Bhutan is a land lost in time, a country where happiness is put first and environmental policies rule the way.
Bhutan’s incredible history and unique culture make it one of the most fascinating countries to visit in the world. The landscape, culture and architecture stay in the heart and minds of all those who visit her.
Steeped in a history and culture of Buddhism, Bhutan is home to a whole host of monasteries. Some are small, some are large, but all have their own charm and stories to tell. Below we have listed or top three favourite monasteries inn Bhutan.
Taktstang Monastery is one of the most famous monasteries on the planet, largely thanks to its position. Sitting high up on the side of a cliff, Taktstang Monastery or the ‘Tigers Nest’ as it is often termed, is one of the most photographed buildings in Bhutan. The monastery is closely linked with Guru Padmasambhava who is credited with introducing Buddhism to Bhutan. To get to the monastery visitors must climb over 2,000 feet! However, the architecture on the inside is worth every breathless step and you’ll be amazed with the colours and views from the top.
Punakha Dzong or ‘Palace of Great Bliss’, was built in 1637 and is one of the biggest and most popular dzongs in Bhutan. The dzong was the brain child of Zhabdrung whose remains are still mummified within the temple. The first king of Bhutan, Ugyen Wangchuck, was officially crowned at the dzong in 1907 and the building stands high in the hills at 4,430 feet! The area is very beautiful and tourists are allowed into the large and incredible Kuenrey (assembly hall). Even today, the dzong is the winter house for Bhutan’s spiritual leaders.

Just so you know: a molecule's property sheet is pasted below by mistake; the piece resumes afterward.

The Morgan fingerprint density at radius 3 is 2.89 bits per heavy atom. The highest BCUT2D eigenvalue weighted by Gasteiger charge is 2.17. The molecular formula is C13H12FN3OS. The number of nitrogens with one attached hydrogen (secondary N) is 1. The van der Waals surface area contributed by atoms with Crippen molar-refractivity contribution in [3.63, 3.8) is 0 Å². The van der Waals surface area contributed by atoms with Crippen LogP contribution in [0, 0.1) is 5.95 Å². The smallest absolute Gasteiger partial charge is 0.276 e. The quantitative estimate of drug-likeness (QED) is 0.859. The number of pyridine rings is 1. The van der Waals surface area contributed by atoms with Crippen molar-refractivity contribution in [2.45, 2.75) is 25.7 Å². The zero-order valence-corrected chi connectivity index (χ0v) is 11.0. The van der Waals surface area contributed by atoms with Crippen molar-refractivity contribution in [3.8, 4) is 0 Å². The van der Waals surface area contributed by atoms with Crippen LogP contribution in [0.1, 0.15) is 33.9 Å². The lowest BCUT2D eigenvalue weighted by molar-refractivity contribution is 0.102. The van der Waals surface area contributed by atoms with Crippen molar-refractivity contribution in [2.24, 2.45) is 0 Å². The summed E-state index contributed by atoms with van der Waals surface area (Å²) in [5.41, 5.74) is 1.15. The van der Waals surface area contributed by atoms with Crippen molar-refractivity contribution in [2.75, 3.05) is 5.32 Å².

Drukgyel Dzong is a fascinating building. Although much of it is just crumbling ruins now after a fire swept through the building in 1951, the dzong tells an incredible story of Bhutanese history that all tourists seem to take to heart. Constructed in 1646 by Zhabdrung Ngawang Namgyal, the building was built to commemorate the incredible victory that the Bhutanese warriors had over the invading Tibetans during the period. Make sure to visit on a clear day as the views leading up to the dzong are some of the most spectacular in the region.